No steps back, no steps forwardNo steps back, no steps forward

No steps back, no steps forward

But in a 4-3 split decision, the Court also rejected the private Catholic school's proposal for an alternative to the so-called Ethics and Religious Culture program mandated by the Quebec government in 2008.

Peter Stockland
2 minute read
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The Supreme Court of Canada says Montreal's Loyola High School had its Charter religious freedoms violated by the Quebec government's refusal to allow it to teach a program from a Catholic perspective.

But in a 4-3 split decision, the Court also rejected the private Catholic school's proposal for an alternative to the so-called Ethics and Religious Culture program mandated by the Quebec government in 2008.

In the judgement written by Madam Justice Rosalie Abella, the majority said Loyola must adhere to the ERC program's requirement that other religions be taught in as "neutral and objective" a manner as possible—not by how they compare with Catholicism.

Former principal of Loyola High School Paul Donovan shares about the case in 2013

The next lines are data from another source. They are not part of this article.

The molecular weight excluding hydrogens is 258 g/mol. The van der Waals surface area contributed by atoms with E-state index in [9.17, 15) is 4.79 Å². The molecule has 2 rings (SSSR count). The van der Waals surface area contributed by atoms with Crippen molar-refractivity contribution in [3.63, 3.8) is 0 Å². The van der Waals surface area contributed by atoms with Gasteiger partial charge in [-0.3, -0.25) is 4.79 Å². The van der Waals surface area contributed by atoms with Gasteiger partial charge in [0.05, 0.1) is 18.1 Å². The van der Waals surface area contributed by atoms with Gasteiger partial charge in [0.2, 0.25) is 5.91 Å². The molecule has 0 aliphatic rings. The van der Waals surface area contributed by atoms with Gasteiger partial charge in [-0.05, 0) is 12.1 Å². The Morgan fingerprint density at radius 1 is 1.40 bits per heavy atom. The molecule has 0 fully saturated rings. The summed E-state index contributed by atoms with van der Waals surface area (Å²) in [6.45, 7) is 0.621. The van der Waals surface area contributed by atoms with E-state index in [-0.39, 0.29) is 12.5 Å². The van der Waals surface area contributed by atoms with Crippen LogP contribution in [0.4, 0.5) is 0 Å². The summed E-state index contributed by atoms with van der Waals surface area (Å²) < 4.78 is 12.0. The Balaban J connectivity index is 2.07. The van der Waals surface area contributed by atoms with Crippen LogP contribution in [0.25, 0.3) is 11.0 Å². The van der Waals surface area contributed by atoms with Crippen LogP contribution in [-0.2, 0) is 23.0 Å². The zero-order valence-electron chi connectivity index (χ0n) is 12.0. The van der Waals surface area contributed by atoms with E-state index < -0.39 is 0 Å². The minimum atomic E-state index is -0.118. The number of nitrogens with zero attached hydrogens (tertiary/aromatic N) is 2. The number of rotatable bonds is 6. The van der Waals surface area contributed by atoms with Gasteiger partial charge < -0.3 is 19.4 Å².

The minority decision, co-written by Chief Justice Beverley McLachlin and Mr. Justice Michael J. Moldaver argued such an approach would lead to "coerced silence" by those teaching the course, and place them in the position of adopting "a false and facile posture of neutrality," particularly on ethical issues.

"It is inevitable that ethical standards that do not comport with Catholic beliefs will be raised for classroom discussion. Faced with a position that is fundamentally at odds with the Catholic faith, Loyola teachers would be ... render[ed] mute during large portions of the ethics discussion—a discussion that is, as the ERC Program presupposed, crucial to developing a civilized and tolerant society," the Chief Justice and Justice Moldaver write.

They are joined in their dissent by Mr. Justice Marshall E. Rothstein.

However, all seven justices who heard the case were unanimous that Loyola's religious rights were violated when the Quebec government refused the school's request for an exemption based on its Catholic character and 175-year history as a Jesuit institution.

"The Minister's decision requiring that all aspects of Loyola's proposed program be taught from a neutral perspective, including the teaching of Catholicism, limited freedom of religion more than was necessary ... It did not reflect a proportionate balancing and should be set aside," the Court says.

What remains unclear is whether Loyola can teach Catholicism as true, within the context of the ERC program, or whether it must simply avoid suggesting other religions are untrue from a Catholic perspective. It has left that balancing act up to Quebec's minister of education.

Watch our interview with former principal of Loyola, Paul Donovan, filmed this morning:

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